Earlier on in the season James Milner was up there as one of the best left-backs in the league. I accept that he’s been out of form since the middle of December, but to suddenly start slating Klopp for ‘playing a midfielder in defence’ ignores the fact that it worked brilliantly for a good few months.

Equally Lucas was superb against Tottenham before he was substituted off. I’m not his biggest fan by any stretch of the imagination, yet he had Kane in his back pocket, which is no mean feat against one of the best attackers in the league right now. It was hardly the worst decision of Klopp’s career to give him another chance against Leicester after that performance. It was the system that was the issue, not the player.

LEICESTER, ENGLAND - Monday, February 27, 2017: Liverpool's Georginio Wijnaldum and James Milner look dejected after conceding the second goal against Leicester City during the FA Premier League match at the King Power Stadium. (Pic by Gavin Trafford/Propaganda)

Perhaps most ludicrously of all, I’ve seen some people attacking Jordan Henderson after the result on Monday. Personally I’d have thought that that performance and result would be enough to finally persuade his doubters of exactly what he brings to the team, but apparently it showed that he lacks leadership and is only an ‘average player’ not fit to wear the armband. I mean, come on!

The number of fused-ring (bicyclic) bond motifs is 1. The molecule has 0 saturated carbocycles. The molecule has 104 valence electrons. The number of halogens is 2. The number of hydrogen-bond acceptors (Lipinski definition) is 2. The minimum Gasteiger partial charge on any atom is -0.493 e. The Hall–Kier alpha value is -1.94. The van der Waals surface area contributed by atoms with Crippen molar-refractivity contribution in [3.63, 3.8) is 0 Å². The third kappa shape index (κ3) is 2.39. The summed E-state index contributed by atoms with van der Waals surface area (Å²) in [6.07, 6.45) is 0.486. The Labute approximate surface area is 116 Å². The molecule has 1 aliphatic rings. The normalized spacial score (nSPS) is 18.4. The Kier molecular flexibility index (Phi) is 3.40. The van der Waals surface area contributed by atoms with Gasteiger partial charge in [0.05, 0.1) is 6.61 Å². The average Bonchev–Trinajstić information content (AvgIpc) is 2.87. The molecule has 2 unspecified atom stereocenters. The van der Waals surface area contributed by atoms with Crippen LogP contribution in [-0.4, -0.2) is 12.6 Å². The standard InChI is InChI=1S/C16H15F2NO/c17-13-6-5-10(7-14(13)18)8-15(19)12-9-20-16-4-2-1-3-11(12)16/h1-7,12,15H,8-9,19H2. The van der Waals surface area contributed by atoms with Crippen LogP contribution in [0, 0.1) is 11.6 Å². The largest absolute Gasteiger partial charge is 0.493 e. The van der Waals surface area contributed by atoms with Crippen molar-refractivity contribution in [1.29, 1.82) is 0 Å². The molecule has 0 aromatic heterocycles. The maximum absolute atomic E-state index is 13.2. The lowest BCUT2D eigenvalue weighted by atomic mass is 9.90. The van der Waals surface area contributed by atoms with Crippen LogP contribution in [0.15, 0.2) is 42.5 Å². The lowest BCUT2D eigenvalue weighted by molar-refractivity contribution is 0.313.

I understand that there’s a need to find scapegoats after such a depressing result. I’ve quite obviously done the same thing myself. To an extent that’s totally fair. There were far too many average performances against the Foxes and both players and manager are deserving of criticism. What bothers me is the complete re-writing of history.

Suddenly Gini Wijnaldum, who scored against Manchester City and Chelsea, goes missing in the big games. Nathaniel Clyne, who is first and foremost a defender and is arguably the second-best right-back in the league, isn’t good enough. Roberto Firmino? Shite. As for Klopp, he hasn’t got a clue. He’s achieved nothing and hasn’t proved a thing since he’s been at Liverpool. He can’t even win the bloody League Cup!